Labor and activists take to Albany to scream for taxes on wealthy
Stephon Johnson | 3/12/2020, midnight
The battle against millionaires and billionaires waged on in the state capitol this week.
More than 500 union members, activists and supporters rallied in Albany demanding that elected officials raise taxes on the “ultrawealthy” as part of the upcoming state budget and push to add investments in the state’s public services.
“In our travels across New York, we have heard from educators, school administrators and parents who say our public school students lack the basic necessities they need to thrive,” New York State United Teachers President Andy Pallotta said. “Their message is simple: Fund our future. And there’s no reason the champagne-and-yacht class shouldn’t be paying their fair share to help New York do just that.”
Pallota was joined by members of unions like the United Federation of Teachers, United University Professions, Professional Staff Congress, New York State AFL-CIO, the Retail, Wholesale and Department Store Union, District Council 37, and the New York State Nurses Association.
The unions in attendance represent everything from educators to health care workers to autoworkers to retail workers and tenant advocates. They all want the state government to add a billionaires wealth tax, an “ultramillionaires’ tax, and a pied-à-terre tax. According to a coalition that descended on Albany, there are 112 billionaires in New York State with a combined $525 billion in wealth and almost 50,000 multimillionaires in the state as well. Tax increases could allegedly bring in billions of dollars for the state.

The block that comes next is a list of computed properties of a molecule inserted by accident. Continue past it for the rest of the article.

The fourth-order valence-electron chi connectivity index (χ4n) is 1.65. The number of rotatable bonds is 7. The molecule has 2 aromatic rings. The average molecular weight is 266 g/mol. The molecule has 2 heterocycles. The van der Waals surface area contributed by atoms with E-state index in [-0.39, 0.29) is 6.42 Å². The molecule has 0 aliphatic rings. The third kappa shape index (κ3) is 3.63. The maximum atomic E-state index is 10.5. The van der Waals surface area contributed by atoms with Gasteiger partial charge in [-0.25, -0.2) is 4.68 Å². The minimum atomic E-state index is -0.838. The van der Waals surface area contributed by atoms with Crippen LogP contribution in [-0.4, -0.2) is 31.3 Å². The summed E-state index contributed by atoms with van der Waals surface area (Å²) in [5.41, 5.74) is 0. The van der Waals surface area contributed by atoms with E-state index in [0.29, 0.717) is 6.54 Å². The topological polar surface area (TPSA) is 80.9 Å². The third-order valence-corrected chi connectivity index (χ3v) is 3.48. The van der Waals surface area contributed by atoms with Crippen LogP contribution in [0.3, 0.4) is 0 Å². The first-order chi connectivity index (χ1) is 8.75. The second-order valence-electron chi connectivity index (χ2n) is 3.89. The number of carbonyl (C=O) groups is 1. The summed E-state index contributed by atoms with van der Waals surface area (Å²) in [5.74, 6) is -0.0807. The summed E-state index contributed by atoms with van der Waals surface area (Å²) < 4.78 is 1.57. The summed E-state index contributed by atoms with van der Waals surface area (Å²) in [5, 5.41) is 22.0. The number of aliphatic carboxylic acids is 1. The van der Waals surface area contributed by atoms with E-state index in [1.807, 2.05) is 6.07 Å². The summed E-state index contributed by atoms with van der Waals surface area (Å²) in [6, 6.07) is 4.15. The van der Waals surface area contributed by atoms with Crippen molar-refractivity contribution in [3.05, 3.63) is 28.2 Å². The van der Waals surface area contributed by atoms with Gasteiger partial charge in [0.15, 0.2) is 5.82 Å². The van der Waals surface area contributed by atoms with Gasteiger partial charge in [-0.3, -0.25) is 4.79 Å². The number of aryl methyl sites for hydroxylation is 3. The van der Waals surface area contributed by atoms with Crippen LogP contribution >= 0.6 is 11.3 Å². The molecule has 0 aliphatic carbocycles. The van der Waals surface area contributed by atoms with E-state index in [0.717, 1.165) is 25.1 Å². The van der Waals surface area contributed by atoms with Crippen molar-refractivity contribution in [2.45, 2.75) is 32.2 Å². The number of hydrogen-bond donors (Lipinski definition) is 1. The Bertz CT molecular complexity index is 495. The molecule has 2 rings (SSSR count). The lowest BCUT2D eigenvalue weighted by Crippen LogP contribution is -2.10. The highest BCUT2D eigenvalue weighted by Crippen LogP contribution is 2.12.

“Our children, the sick, the elderly cannot be made to carry the burden of closing Albany’s budget gap,” stated UFT President Michael Mulgrew. “Albany has to find its way out of the budget mess it created without shifting costs onto communities that cannot handle the extra burden. We have offered a way out—new revenue from asking billionaires and ultramillionaires to pay their fair share.”
The unions cited a recently released survey conducted by Hart Research Associates (a public opinion research firm) that showed that out of 1,000 registered New Yorkers polled, 92% would prefer to address the budget shortfall by raising taxes on wealth over $1 billion, incomes over $5 million and on luxury homes. According to said survey, the support wasn’t politically based either, with 95% of Democrats, 87% of Republicans, and 89% of unaffiliated voters supporting the tax increases.
“Another New York is possible—one with fully funded public colleges, great schools for all, quality health care and housing. All that stands in our way is taxing the super-rich fairly,” stated PSC President Barbara Bowen. “The state’s billionaires and ultramillionaires are radically undertaxed. How can it be fair that a half-million students struggling for an education at CUNY lack basic necessities like books in campus libraries, and access to full-time faculty and counselors, when they are paying a higher effective tax rate than the super-rich?
“The wealth of this state, and of the very rich, was created by its working people,” continued Bowen. “Working people should share it.”
Last December, President Donald Trump’s administration established new rules that would restrict who qualifies for Supplemental Nutrition Assistance Program benefits. New York State Gov. Andrew Cuomo called Trump out for corporatism giving out tax cuts to the wealthy while cutting programs that benefit the poor. Luke Grandis of VOCAL-NY, a member organization of the Housing Justice 4 All Coalition, said that state legislators need to address the plight of the downtrodden.
“Albany and cities all across New York State are suffering from record-high levels of homelessness and an overdose crisis that is devastating the very fabric of our communities,” Grandis stated. “I know too many people who are cycling in and out of shelters, and right now, are watching the temperature closely, hour by hour, to see if they might qualify to be able to sleep on a cot tonight. We have some supportive housing, but not enough. We have some treatment options, but not enough. At the same time billionaires and ultramillionaires have more wealth and more income than ever before.”